Insurers try to minimise their potential losses by diversifying their customer base by different levels of risk and charging prices in part according to this level of risk.
The glaring issue occurring in this market fundamentally relates to probability, where a severe weather event, such as a cyclone, is more likely to occur in any given year than previously modelled – particularly in northern Australia. This increase in certainty has had repercussions affecting both the consumer and supplier.
On the demand side, the rational consumer, with more certainty of risk occurring, is more willing to pay for insurance. As such, more buyers enter into this market. This increase in demand places upward pressure on the price of insurance.
In the longer term, people are more sensitive to price changes and as such, some consumers may leave this market (that is, forgo insurance altogether, move away, look for alternatives such as opting for higher excess to reduce the current price of premiums etc).
Further to that, the more certainty that a natural disaster will occur, the higher premium insurers themselves must pay to the reinsurer – which in turn raises the price of premiums paid by a consumer.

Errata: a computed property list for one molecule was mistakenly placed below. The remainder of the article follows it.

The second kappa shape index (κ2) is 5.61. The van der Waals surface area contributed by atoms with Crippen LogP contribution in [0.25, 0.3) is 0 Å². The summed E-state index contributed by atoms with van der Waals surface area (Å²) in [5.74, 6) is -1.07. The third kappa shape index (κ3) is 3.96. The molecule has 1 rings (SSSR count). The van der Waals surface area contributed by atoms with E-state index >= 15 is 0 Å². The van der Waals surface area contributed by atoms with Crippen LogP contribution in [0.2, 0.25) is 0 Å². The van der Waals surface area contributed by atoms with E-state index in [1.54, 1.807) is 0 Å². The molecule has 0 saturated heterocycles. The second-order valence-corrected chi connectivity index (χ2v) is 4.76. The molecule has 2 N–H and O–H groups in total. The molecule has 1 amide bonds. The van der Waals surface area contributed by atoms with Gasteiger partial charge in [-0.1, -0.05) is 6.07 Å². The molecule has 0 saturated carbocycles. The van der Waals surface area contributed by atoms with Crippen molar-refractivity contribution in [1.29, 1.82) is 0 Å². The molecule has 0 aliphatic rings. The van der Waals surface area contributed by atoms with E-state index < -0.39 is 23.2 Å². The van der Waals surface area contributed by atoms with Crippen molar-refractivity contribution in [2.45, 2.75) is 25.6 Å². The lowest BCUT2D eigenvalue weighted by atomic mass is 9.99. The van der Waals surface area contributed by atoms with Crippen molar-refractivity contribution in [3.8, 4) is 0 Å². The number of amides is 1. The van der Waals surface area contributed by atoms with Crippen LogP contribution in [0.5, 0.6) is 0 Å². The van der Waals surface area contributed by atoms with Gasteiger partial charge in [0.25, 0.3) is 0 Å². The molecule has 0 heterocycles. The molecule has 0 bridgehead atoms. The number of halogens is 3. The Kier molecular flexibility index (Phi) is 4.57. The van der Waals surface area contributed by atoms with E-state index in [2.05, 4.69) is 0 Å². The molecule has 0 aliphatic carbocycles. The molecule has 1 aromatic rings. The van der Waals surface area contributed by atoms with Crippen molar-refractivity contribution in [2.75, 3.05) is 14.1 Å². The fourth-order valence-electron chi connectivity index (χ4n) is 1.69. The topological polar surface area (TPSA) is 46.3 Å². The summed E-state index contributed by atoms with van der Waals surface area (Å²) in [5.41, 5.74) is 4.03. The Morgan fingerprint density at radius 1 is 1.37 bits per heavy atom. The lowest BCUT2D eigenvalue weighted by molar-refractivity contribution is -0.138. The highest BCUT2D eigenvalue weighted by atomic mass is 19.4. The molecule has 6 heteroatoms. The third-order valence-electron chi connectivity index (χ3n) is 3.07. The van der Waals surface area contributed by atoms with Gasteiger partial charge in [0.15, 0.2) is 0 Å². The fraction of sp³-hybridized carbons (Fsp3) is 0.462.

For the insurer, there is an increase in the cost of supplying insurance. The more certainty that the event is to occur, the higher premium they themselves must pay to the reinsurer. This is a cost that will affect the overall unit cost of the premium paid by a consumer. The impact is a decrease in supply, whereby there is less insurance provided in the market. If economic profits are squeezed, we may also see several firms exit that particular market entirely, again decreasing overall supply.
What this means overall is that the allocation of these resources towards insurance is less and the price for insurance is higher.
The level of concentration of an industry tells us something about the market structure it is operating in.
Market structures, like probability, can be measured on a scale where there is lots of competition to none at all (the extreme case is a monopoly).
Over time in northern Australia at least, we have seen the insurance market become more concentrated, where there are few suppliers and high barriers of entry (cost of reinsurance).